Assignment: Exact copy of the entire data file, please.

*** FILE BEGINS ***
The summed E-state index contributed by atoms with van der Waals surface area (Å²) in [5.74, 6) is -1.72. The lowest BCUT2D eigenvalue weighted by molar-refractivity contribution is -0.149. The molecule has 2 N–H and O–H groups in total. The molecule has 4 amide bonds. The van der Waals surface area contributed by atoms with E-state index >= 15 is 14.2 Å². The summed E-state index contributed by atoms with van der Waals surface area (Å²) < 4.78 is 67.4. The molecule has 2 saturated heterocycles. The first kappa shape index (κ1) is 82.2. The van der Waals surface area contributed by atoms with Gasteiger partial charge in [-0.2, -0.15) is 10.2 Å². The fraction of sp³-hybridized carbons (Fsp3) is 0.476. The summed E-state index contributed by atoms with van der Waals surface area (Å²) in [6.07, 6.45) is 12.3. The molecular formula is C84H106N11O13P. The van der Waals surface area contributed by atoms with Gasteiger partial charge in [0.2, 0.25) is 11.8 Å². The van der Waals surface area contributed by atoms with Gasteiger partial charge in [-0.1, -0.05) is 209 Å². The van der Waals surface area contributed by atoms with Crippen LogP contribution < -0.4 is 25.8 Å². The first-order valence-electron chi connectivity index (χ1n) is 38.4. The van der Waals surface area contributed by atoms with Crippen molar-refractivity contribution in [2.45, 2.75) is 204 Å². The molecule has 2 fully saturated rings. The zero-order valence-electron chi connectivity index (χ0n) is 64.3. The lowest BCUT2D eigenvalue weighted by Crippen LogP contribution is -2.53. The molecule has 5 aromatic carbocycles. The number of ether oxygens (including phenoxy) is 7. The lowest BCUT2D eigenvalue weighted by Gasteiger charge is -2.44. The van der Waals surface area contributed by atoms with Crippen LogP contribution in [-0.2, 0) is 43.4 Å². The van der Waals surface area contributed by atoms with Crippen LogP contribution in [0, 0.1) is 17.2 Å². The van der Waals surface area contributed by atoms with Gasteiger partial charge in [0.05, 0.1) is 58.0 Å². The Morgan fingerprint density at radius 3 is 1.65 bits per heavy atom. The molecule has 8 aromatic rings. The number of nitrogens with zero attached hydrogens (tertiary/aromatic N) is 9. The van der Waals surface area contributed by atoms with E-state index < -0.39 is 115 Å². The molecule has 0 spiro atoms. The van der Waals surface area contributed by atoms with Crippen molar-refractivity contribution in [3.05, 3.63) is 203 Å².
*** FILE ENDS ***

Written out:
The summed E-state index contributed by atoms with van der Waals surface area (Å²) in [5.74, 6) is -1.72. The lowest BCUT2D eigenvalue weighted by molar-refractivity contribution is -0.149. The molecule has 2 N–H and O–H groups in total. The molecule has 4 amide bonds. The van der Waals surface area contributed by atoms with E-state index >= 15 is 14.2 Å². The summed E-state index contributed by atoms with van der Waals surface area (Å²) < 4.78 is 67.4. The molecule has 2 saturated heterocycles. The first kappa shape index (κ1) is 82.2. The van der Waals surface area contributed by atoms with Gasteiger partial charge in [-0.2, -0.15) is 10.2 Å². The fraction of sp³-hybridized carbons (Fsp3) is 0.476. The summed E-state index contributed by atoms with van der Waals surface area (Å²) in [6.07, 6.45) is 12.3. The molecular formula is C84H106N11O13P. The van der Waals surface area contributed by atoms with Gasteiger partial charge in [0.2, 0.25) is 11.8 Å². The van der Waals surface area contributed by atoms with Gasteiger partial charge in [-0.1, -0.05) is 209 Å². The van der Waals surface area contributed by atoms with Crippen LogP contribution < -0.4 is 25.8 Å². The first-order valence-electron chi connectivity index (χ1n) is 38.4. The van der Waals surface area contributed by atoms with Crippen molar-refractivity contribution in [2.45, 2.75) is 204 Å². The molecule has 2 fully saturated rings. The zero-order valence-electron chi connectivity index (χ0n) is 64.3. The lowest BCUT2D eigenvalue weighted by Crippen LogP contribution is -2.53. The molecule has 5 aromatic carbocycles. The number of ether oxygens (including phenoxy) is 7. The lowest BCUT2D eigenvalue weighted by Gasteiger charge is -2.44. The van der Waals surface area contributed by atoms with Crippen LogP contribution in [-0.2, 0) is 43.4 Å². The van der Waals surface area contributed by atoms with Crippen LogP contribution in [0, 0.1) is 17.2 Å². The van der Waals surface area contributed by atoms with Gasteiger partial charge in [0.05, 0.1) is 58.0 Å². The Morgan fingerprint density at radius 3 is 1.65 bits per heavy atom. The molecule has 8 aromatic rings. The number of nitrogens with zero attached hydrogens (tertiary/aromatic N) is 9. The van der Waals surface area contributed by atoms with E-state index < -0.39 is 115 Å². The molecule has 0 spiro atoms. The van der Waals surface area contributed by atoms with Crippen molar-refractivity contribution in [3.05, 3.63) is 203 Å².